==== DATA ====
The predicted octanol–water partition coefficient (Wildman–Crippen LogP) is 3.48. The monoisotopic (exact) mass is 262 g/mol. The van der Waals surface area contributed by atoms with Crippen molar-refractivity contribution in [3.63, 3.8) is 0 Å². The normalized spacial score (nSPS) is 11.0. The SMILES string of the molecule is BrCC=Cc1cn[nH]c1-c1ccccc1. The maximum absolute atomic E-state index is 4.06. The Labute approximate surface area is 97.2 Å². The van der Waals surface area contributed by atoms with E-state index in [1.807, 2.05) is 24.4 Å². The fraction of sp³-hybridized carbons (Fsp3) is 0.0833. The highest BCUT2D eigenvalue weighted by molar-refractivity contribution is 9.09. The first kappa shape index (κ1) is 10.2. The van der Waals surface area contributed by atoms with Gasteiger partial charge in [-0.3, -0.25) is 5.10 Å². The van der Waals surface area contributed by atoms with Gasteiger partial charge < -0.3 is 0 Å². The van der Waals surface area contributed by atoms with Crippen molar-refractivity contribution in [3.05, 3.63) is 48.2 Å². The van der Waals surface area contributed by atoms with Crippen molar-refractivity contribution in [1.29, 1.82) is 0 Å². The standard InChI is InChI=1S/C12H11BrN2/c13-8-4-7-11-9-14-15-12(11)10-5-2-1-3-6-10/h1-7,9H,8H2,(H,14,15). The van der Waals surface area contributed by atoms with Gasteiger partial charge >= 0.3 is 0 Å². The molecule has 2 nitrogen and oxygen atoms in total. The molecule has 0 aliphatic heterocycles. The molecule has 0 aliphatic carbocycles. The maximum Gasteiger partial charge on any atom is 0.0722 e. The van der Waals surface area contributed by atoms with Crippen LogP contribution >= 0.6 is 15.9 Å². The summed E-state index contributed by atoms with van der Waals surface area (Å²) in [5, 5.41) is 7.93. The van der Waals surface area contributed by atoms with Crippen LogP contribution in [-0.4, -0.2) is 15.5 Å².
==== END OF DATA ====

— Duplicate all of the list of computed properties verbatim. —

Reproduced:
The predicted octanol–water partition coefficient (Wildman–Crippen LogP) is 3.48. The monoisotopic (exact) mass is 262 g/mol. The van der Waals surface area contributed by atoms with Crippen molar-refractivity contribution in [3.63, 3.8) is 0 Å². The normalized spacial score (nSPS) is 11.0. The SMILES string of the molecule is BrCC=Cc1cn[nH]c1-c1ccccc1. The maximum absolute atomic E-state index is 4.06. The Labute approximate surface area is 97.2 Å². The van der Waals surface area contributed by atoms with E-state index in [1.807, 2.05) is 24.4 Å². The fraction of sp³-hybridized carbons (Fsp3) is 0.0833. The highest BCUT2D eigenvalue weighted by molar-refractivity contribution is 9.09. The first kappa shape index (κ1) is 10.2. The van der Waals surface area contributed by atoms with Gasteiger partial charge in [-0.3, -0.25) is 5.10 Å². The van der Waals surface area contributed by atoms with Gasteiger partial charge < -0.3 is 0 Å². The van der Waals surface area contributed by atoms with Crippen molar-refractivity contribution in [3.05, 3.63) is 48.2 Å². The van der Waals surface area contributed by atoms with Crippen molar-refractivity contribution in [1.29, 1.82) is 0 Å². The standard InChI is InChI=1S/C12H11BrN2/c13-8-4-7-11-9-14-15-12(11)10-5-2-1-3-6-10/h1-7,9H,8H2,(H,14,15). The van der Waals surface area contributed by atoms with Gasteiger partial charge >= 0.3 is 0 Å². The molecule has 2 nitrogen and oxygen atoms in total. The molecule has 0 aliphatic heterocycles. The molecule has 0 aliphatic carbocycles. The maximum Gasteiger partial charge on any atom is 0.0722 e. The van der Waals surface area contributed by atoms with Crippen LogP contribution >= 0.6 is 15.9 Å². The summed E-state index contributed by atoms with van der Waals surface area (Å²) in [5, 5.41) is 7.93. The van der Waals surface area contributed by atoms with Crippen LogP contribution in [-0.4, -0.2) is 15.5 Å².